Credit Repair in 6 Steps
By Jill Terry
At some point in our lives, most of us run into some kind
of credit trouble. Whether it's the result of a difficult
divorce, unexpected illness, or simple mismanagement of money,
we can find ourselves in a position where we must repair our
Where do you begin? The process is straightforward yet filled
with bureaucratic red tape. Stand tall, straighten your shoulders,
and be prepared to face some obstacles, but rest assured,
it can be done.
- Find Out What's On Your Credit Report
Don't guess or assume. Check all three credit bureaus. Credit
bureaus are notorious for making errors, so what's actually
on your report could be different from what you expect to
Determine the level of necessary repair based on your credit
report. Are there a few collection accounts or late payments,
or are most accounts in bad shape? Is it your past spending
that's gotten you into trouble or is it how over-extended
you are now? Take a cold hard look and determine what needs
to happen to make you look good on paper.
- Damage Control
Start by paying off what you can. Take that $60 medical
bill, for instance. Or the $100 collection account for the
health club membership you discontinued (but they didn't).
If these can be paid, pay them. If you haven't paid them
because you dispute their validity, we'll get to that in
the next section.
If there is even one currently past due account on your
credit report, you need to stop using credit immediately.
Pull in the reins and use cash for everything. If you like
the finality of cutting up your cards (and never intend
to use them again), go ahead. Otherwise, lock them away
or have a trusted friend keep them safe for you while you
impose a moratorium on credit. Meanwhile, bring those accounts
- Correct Your Credit Report
If there's anything on the report that is inaccurate, dispute
it with the credit bureau. They must then contact the creditor,
who has 30 days to correct the information or it will be
removed. Sometimes creditors fail to meet this deadline,
but usually they don't.
If the credit bureau doesn't correct this information, or
if you object to the validity of the debt in the first place,
you need to add a brief statement to your credit bureau
report. This can take a while, mostly because credit bureaus
say you can do this yet they do little to facilitate the
process. Keep your statement(s) brief and steer clear of
pleas for sympathy or tales of victimization. State what
happened and why the negative entry is on your report. If
you don't know why it's on your report, state that you don't
know. Statements can be made on individual entries or as
an explanation for the entire report.
- Establish a Budget
This is the most difficult step. You're probably looking
at debt that outweighs income. No matter. Work toward taking
little bites out of your debt burger over time. Construct
a budget where there is no allowance made for new credit
card payments (because you're not using credit anymore,
remember?). Until you contact your creditors, you won't
know exactly what money is going where, but you can determine
now how much you have available each month to put toward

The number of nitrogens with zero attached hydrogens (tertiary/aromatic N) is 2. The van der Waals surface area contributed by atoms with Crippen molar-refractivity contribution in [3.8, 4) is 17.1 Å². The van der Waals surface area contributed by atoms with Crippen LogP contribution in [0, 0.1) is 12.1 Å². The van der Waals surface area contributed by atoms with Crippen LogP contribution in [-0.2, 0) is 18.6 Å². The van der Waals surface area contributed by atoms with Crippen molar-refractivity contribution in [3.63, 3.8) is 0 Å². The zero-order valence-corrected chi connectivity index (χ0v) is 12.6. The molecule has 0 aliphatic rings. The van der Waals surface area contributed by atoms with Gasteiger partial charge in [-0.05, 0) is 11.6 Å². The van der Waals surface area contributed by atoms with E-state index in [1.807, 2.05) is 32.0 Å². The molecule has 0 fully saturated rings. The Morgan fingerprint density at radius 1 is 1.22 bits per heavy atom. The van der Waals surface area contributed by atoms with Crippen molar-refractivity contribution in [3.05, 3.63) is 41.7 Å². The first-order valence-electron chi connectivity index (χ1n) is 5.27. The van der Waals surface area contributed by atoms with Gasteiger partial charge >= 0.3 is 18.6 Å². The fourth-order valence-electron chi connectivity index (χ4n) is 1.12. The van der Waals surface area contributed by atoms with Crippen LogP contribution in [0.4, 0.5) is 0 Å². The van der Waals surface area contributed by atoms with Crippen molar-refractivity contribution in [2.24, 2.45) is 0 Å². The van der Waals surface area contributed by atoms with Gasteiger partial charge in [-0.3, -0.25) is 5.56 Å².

your debt. Knowing this will make your discussion with creditors
much easier (see step 5).
- Negotiate With Your Creditors
A word to the wise: avoid debt counselors and credit clinics.
These places are a bit like diet centers--you pay them to
do what you could do yourself, if you had the knowledge
and commitment. Debt counselors and credit clinics will
"clean up" your credit report (sometimes with illegal methods),
work out payment plans with creditors, and help you devise
a budget so you can take control of your spending. You don't
need them or the expense they will add to your already inflated
Negotiating with creditors takes time but it doesn't require
sophisticated strategies. Call them and tell them you want
to pay off the debt but you can't do it all at once. Offer
to work with them to devise a payment schedule they'll accept
and you can meet.
- Starting Over
Creditor psychology is complicated. While creditors want
to see low debt and good payment history, they're suspicious
of people who don't use credit. In other words, if you've
been dutifully paying off your debts to the point where
they're paid off, you may encounter new creditors who are
leery of you because you carry no current debt! Once you
get 75% or so of your debt paid and place all the appropriate
explanations on your credit report, you can gradually assume
new debt in keeping with your budget. You may opt to take
advantage of any of the credit card offers that arrive in
your mail (many of which have payment terms designed especially
for "risky" people such as you--which means high interest
rates, exorbitant fees but often an enticingly high credit
line). Your best bet, however, would be any of the following:
Tread carefully with your new debt, as this will be the
beginning of your new credit life. These steps will take
some time and patience, but freedom from a bad credit rating
will ultimately simplify your life.
- A credit card secured by a savings account (you can't
get into trouble and the interest rate will be reasonable).
- Any loan from a credit union (credit unions resemble
what banks used to be--lending emporiums where actual
human beings review applicants' credit worthiness and
make decisions based on more than what's reflected on
a piece of paper).
- Any loan with a co-signer.